“Once more unto the breach, dear friends, once more ...."
— William Shakespeare, "Henry V," Act III, Scene 1
Rosa Joshi's "Henry V" at the Oregon Shakespeare Festival is presented at the Thomas Theatre, the smallest of the available Festival spaces with, at most, 360 seats. Scenic design by Richard L. Hay, now in his 61st season at OSF, is simple and stark and, inevitably, overflowing with casual genius. Costuming is restrained but excellent. Lighting is designed with discreet brilliance, with a Conrad Hall-like luminescence that truly sets the stage.
You might ask, why is the reviewer warbling on about production values? Because it's important, in the context of this show, to understand that — whether it be intentional or not — OSF's entire current production of "Henry V" seems set up to incubate a performance that is an indicator of many things. It speaks to the excellence of this Festival when it comes to interpreting Shakespeare in ever more refreshing and compelling ways.
It shows Joshi to be a director of great talent and seriousness. It lifts the game of other actors in the performance, and gives the strongest ones among them cause to happily empty their quivers. And in terms of the goals of the Oregon Shakespeare Festival in growing its reputation as a national player with a reach that extends beyond the Left Coast, it's likely no mistake that the actor responsible for giving this brilliant production its wings had much of his artistic steel forged under the hot lights of Broadway.
Gushy? Certainly. But Daniel Jose Molina deserves it. His performance as Henry is the best thing I have ever seen at the Festival. Vulnerable yet ruthless, humane but also reptilian, a mighty sovereign in some scenes and a gentle friend in others, Molina's Henry is a ruler of contrast and contradictory motivations whose rise is as vicious and slicked with blood as it is weirdly triumphant.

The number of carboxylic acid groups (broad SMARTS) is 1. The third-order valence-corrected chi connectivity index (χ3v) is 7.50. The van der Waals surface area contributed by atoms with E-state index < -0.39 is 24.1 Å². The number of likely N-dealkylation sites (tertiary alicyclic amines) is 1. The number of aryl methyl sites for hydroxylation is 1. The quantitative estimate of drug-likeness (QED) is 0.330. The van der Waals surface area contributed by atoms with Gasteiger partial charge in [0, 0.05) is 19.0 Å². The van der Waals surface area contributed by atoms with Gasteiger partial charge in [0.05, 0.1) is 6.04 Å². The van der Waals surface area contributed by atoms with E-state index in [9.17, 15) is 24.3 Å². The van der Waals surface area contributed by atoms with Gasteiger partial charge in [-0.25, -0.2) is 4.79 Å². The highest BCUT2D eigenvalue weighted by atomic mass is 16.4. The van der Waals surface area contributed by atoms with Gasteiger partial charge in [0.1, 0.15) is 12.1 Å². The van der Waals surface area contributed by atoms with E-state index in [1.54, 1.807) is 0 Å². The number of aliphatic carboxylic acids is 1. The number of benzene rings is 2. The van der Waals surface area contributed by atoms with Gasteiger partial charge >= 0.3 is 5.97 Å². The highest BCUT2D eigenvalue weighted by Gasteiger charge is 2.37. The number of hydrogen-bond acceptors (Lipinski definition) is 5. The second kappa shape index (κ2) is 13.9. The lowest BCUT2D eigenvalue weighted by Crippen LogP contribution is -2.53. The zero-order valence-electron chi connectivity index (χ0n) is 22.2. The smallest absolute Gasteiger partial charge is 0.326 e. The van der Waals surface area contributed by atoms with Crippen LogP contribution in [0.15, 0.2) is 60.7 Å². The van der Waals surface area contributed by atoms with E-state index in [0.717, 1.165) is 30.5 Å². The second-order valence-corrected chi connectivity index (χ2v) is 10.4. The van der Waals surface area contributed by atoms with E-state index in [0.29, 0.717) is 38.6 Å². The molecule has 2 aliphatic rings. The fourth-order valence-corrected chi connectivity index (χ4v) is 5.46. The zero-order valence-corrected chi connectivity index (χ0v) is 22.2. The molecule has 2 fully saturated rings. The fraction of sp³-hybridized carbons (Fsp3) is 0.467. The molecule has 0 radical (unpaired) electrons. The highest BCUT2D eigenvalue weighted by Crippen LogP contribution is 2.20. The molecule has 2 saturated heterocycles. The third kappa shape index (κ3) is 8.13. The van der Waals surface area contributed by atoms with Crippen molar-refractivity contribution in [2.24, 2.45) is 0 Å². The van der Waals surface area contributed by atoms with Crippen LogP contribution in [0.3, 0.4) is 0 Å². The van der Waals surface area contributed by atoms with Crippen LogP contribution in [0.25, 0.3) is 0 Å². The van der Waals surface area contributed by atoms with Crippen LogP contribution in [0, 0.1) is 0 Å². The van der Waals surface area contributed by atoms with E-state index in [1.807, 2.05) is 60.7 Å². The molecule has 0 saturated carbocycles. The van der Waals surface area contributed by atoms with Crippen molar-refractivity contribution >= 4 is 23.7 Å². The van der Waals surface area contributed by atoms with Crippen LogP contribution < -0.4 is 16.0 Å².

I watched Molina very closely at every moment that he was on stage, searching for clues as to where the actor might be. It was unnerving; the young man of whom I had caught glimpses during his work in 2017 as Prince Hal in "Henry IV, Part 1" and "Henry IV, Part II" during 2017 is gone.
Molina himself — at least for the two and a half hours when I was trying to catch him out this Friday last — had evaporated. The preparation and passion involved in preparing himself to take on one of the most vaunted roles in the canon had paid off to such an extent that the character of Henry — Henry's appetites, Henry's motives, and Henry's character — seems to have turned on Mr. Molina like the Frankenstein monster of Konstantin Stanislavski and eaten him whole. In one scene, Molina was ripping through a massive and exalted section of the play not 3 feet from my chair — still, I could not see him acting. I only saw Henry.
The only issue that arises when presented with this level of professional acting is the annoying inevitability that many of the patrons who have the great privilege of seeing Molina in this role won't have the personal discipline or the human decency to give him the attention that this performance deserves. It will be their loss.
Fine performances abound throughout the rest of the assembled actors, with some particularly touching and amusing scenes from OSF stalwart Michele Mais as Hostess Quickly. Tyrone Wilson is a muscular presence as the Duke of Exeter, Henry's éminence grise. Jessica Ko and Mais provide some much needed humorous relief in between all the scenes of machismo and skirmish, and Kimberly Scott is a sly and witty presence in her roles as Pistol and Sir Thomas Grey. The rest of the ensemble shows no weak links.
"Henry V" is a masterful marriage of tradition and interpretive brilliance that is in keeping with a strong standard of excellence thus far for the 2018 season. It's a phenomenal piece of theater, and well worth your time.
— Ashland resident Jeffrey Gillespie is a Daily Tidings columnist, arts reviewer and freelance writer. Email him at email@example.com.